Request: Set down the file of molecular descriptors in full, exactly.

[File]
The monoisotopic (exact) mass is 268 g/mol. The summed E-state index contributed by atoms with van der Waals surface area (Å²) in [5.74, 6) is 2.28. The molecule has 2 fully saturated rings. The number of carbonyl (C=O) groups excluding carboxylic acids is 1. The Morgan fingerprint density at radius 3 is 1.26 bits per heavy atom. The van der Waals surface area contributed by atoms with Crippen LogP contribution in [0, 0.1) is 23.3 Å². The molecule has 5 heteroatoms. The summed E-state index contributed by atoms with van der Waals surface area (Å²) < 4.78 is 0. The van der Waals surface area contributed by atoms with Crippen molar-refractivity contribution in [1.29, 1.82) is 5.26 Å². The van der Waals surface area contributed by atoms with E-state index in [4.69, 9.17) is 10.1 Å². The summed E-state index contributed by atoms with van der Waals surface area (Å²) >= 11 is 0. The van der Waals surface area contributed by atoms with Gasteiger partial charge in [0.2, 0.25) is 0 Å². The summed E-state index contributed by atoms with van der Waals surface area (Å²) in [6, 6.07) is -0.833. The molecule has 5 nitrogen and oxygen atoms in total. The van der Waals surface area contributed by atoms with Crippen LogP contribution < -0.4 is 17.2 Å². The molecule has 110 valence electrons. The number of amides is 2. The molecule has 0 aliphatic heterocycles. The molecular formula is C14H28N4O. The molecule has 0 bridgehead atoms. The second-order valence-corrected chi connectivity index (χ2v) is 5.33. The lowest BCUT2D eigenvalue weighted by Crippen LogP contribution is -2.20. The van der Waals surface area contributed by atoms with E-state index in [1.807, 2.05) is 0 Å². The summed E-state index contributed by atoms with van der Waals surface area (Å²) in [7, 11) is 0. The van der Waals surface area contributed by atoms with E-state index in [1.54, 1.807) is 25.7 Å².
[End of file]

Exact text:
The monoisotopic (exact) mass is 268 g/mol. The summed E-state index contributed by atoms with van der Waals surface area (Å²) in [5.74, 6) is 2.28. The molecule has 2 fully saturated rings. The number of carbonyl (C=O) groups excluding carboxylic acids is 1. The Morgan fingerprint density at radius 3 is 1.26 bits per heavy atom. The van der Waals surface area contributed by atoms with Crippen LogP contribution in [0, 0.1) is 23.3 Å². The molecule has 5 heteroatoms. The summed E-state index contributed by atoms with van der Waals surface area (Å²) < 4.78 is 0. The van der Waals surface area contributed by atoms with Crippen molar-refractivity contribution in [1.29, 1.82) is 5.26 Å². The van der Waals surface area contributed by atoms with E-state index in [4.69, 9.17) is 10.1 Å². The summed E-state index contributed by atoms with van der Waals surface area (Å²) >= 11 is 0. The van der Waals surface area contributed by atoms with Gasteiger partial charge in [0.2, 0.25) is 0 Å². The summed E-state index contributed by atoms with van der Waals surface area (Å²) in [6, 6.07) is -0.833. The molecule has 5 nitrogen and oxygen atoms in total. The van der Waals surface area contributed by atoms with Crippen LogP contribution < -0.4 is 17.2 Å². The molecule has 110 valence electrons. The number of amides is 2. The molecule has 0 aliphatic heterocycles. The molecular formula is C14H28N4O. The molecule has 0 bridgehead atoms. The second-order valence-corrected chi connectivity index (χ2v) is 5.33. The lowest BCUT2D eigenvalue weighted by Crippen LogP contribution is -2.20. The van der Waals surface area contributed by atoms with E-state index in [1.807, 2.05) is 0 Å². The summed E-state index contributed by atoms with van der Waals surface area (Å²) in [7, 11) is 0. The van der Waals surface area contributed by atoms with E-state index in [1.54, 1.807) is 25.7 Å².